Pray about Team Dynamics

By Marjorie Foerster Eddington and Adam Messner

Adam Messner, our Guest, felt God-directed to leave his software development job to go back to grad school and obtain an MBA.The biggest challenge he faced while there was differences among people, or interpersonal dynamics. Read on to learn how prayer can make a positive difference in effective team building.

Adam explains:

The biggest challenge in grad school was dealing with differences. Coming into an MBA program, people have had time to mature and know what they want to get out of grad school. Most people have worked from 2-5 years before they go back to business school.

In businesses, there is a hierarchy, a manager, a person in authority monitoring situations. If someone isn't delivering, the boss is there to step in and deal with the situation. But this is not the case in grad school, where we do our work in teams. Rarely did we work as individuals. The interpersonal dynamics are really critical to finding enjoyment in the program. Everyone is pretty much on a peer level, and the faculty doesn't want to get involved. They expect a team to produce whatever is needed, and deal with the dynamics themselves.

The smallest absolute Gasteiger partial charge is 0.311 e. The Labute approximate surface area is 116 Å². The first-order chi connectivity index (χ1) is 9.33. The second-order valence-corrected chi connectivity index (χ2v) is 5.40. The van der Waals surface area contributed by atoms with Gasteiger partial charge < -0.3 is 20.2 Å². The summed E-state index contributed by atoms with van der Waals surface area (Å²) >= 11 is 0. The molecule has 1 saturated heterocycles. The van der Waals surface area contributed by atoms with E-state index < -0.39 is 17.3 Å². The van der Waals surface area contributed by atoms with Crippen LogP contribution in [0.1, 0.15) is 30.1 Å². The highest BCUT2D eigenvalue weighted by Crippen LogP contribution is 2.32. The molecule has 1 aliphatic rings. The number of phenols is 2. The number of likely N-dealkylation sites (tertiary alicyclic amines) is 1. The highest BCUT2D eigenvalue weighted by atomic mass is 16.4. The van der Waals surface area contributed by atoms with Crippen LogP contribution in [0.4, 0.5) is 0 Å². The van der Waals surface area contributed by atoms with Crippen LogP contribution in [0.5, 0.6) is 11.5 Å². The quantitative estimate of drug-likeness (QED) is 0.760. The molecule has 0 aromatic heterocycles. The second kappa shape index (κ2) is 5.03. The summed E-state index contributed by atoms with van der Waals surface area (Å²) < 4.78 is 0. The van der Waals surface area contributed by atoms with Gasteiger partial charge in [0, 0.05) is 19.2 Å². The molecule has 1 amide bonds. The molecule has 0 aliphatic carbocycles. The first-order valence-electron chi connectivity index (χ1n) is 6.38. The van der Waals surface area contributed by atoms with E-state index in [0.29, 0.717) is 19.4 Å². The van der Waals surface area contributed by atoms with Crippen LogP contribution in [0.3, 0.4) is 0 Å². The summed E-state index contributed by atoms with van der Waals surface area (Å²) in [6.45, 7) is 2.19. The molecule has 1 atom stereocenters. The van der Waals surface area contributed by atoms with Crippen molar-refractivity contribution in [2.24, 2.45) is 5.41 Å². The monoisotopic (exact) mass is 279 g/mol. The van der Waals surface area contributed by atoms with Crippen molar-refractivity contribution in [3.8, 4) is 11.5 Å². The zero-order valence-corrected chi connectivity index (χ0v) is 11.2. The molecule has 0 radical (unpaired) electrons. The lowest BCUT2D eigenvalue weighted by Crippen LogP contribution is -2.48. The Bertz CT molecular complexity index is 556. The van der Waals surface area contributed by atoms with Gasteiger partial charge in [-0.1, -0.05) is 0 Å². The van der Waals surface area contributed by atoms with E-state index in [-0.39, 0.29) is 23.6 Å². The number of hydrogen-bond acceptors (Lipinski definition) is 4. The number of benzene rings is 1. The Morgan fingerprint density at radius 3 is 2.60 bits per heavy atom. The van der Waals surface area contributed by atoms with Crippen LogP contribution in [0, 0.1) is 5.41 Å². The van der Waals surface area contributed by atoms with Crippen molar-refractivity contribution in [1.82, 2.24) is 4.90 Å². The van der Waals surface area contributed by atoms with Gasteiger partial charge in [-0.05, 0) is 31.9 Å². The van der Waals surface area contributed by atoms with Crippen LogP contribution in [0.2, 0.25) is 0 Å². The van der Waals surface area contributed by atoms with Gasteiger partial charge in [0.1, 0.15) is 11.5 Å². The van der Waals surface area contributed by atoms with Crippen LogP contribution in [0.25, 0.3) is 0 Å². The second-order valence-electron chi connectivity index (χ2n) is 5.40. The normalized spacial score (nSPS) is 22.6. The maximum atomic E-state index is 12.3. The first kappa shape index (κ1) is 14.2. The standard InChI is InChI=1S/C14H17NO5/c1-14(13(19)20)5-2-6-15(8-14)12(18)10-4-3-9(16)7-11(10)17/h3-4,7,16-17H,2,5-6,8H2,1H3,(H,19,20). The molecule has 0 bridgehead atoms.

So I prayed about team dynamics. I trusted that everyone had something to bring to the group and was there because he wanted to be there. I looked for the good in everyone and recognized and expressed gratitude for each one's contributions. For the most part, this attitude resolved any problems we encountered.

One Bible story that was particularly helpful was that of Jesus being at dinner with the Pharisee when the unclean woman comes in and anoints Jesus' feet (Luke 7:36-50). The Pharisee had a definite and negative reaction; he was not able to see the good in the woman. But Jesus was.

Jesus' view of her brought about progress in her thought, and she walked away whole and complete because of Jesus' acknowledgement of her true being. Throughout grad school, I held to that type of idea -- seeing others' true being -- for my different team members. We had challenges, but never was I penalized nor did I feel like I suffered because of someone else's inaction.

Editor's Note:
Whenever we're faced with personality differences, we have a choice: We can either be like the Pharisee and have a negative reaction, or we can follow Jesus' example, like Adam did, and see the good in others. When we appreciate the good in others, not only is it easier to work with them, but they may also wish to contribute more. Perhaps their lives may be transformed. Perhaps we can help them find talents they didn't know they had, which could be a benefit to the project. When we work "together for good" (Rom 8:28), the resulting product is always exemplary.